The partitioning approach allows a safety-certified operating system or a bare-metal application to run on a consolidated multi-core system in parallel to Linux. It is worth mentioning that despite the fact that Jailhouse supports four different CPU architectures, which goes beyond what is provided by many experimental or research systems, its minimalist approach results in only a few thousands lines of code for the core parts. This simplifies certification processes, but allows developers to concentrate on important issues without spending time on providing a never complete number of device drivers that are required to make the system usable in realistic environments. The simplicity of the core is a good basis for a formal verification of the hypervisor, similar to the formal verification of related system software [klein09-verification].
Jailhouse comes with its own inmate library that allows for running minimalistic demo applications. Several operating systems apart from Linux are already available as Jailhouse guests (L4 Fiasco.OC on x86 [baryshnikov], FreeRTOS on ARM, Erika Enterprise RTOS v3 on ARM64). We have successfully ported the RTEMS real-time operating system for the ARM architecture with very limited effort – modifications are mostly required for platform specific board support. The simplicity of porting systems suggests an opportunity to expose feature-incomplete research approaches to realistic industrial use-cases by combining them with an industrial grade base.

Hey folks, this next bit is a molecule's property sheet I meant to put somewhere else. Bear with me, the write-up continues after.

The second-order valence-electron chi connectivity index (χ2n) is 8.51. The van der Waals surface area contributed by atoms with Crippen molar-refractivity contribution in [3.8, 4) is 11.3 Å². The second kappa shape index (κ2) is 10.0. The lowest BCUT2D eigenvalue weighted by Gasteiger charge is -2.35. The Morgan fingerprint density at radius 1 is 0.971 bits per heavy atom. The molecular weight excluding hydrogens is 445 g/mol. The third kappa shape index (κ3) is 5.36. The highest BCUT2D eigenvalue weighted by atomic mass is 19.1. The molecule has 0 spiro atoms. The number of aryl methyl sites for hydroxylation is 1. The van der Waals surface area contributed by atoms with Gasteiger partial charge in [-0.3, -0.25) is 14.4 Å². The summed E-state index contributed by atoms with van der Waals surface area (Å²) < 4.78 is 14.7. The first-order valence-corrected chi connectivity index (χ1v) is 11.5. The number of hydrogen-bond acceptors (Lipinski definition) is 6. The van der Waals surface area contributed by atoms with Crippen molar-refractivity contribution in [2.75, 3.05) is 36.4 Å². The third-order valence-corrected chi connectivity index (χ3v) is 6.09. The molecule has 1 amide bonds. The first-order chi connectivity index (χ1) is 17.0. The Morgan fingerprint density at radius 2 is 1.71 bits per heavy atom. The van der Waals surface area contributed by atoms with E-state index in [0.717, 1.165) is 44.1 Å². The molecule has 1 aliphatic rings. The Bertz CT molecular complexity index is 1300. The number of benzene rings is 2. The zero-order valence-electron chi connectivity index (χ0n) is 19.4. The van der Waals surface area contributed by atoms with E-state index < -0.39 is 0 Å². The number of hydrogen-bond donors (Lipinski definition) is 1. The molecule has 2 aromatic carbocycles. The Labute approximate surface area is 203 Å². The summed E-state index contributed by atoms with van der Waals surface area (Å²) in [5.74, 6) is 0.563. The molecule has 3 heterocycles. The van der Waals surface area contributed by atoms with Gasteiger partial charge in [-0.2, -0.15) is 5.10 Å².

To demonstrate the suitability of our approach especially for practical use, we implemented a (mixed-criticality) multi-copter control system. The requirements on such platforms are comparable to many common industrial appliances: The flight stack, a safety and real-time critical part of the system with high reliability requirements, is responsible for balancing and navigating the aircraft. Sensor values must be sampled at high data rates, processed, and eventually be used to control rotors. For a safe and reliable mission, the control loop must respond deterministically. System crashes may result in real crashes with severe consequences.
The flight stack runs in a Jailhouse cell, while uncritical tasks, for example WiFi communication with a ground station or camera tracking, can easily be implemented in an uncritical part thanks to the available Linux software ecosystem. Critical hardware components, e.g., SPI, IC or GPIO devices, are assigned to the critical cell. Our hardware platform is an Nvidia Jetson TK1 with a quad-core Cortex-A15 ARMv7 CPU, connected to a sensor board that provides accelerometers, GPS, compasses and gyroscopes. Two cores are assigned to the uncritical part, and two cores to the critical one.
The critical domain executes a second stripped-down Linux operating system with the Preempt_RT real-time kernel extension. Ardupilot provides flight control, and does not require modifications besides board support. This underlines that existing applications can be deployed in a Jailhouse setup with little effort, and that it is suitable for implementing real-time safety critical systems mostly based on existing components. Nonetheless, we needed to solve various issues that do not arise on a purely conceptual level or with systems tailored for very specific hardware, but endanger assumptions made in our and similar approaches.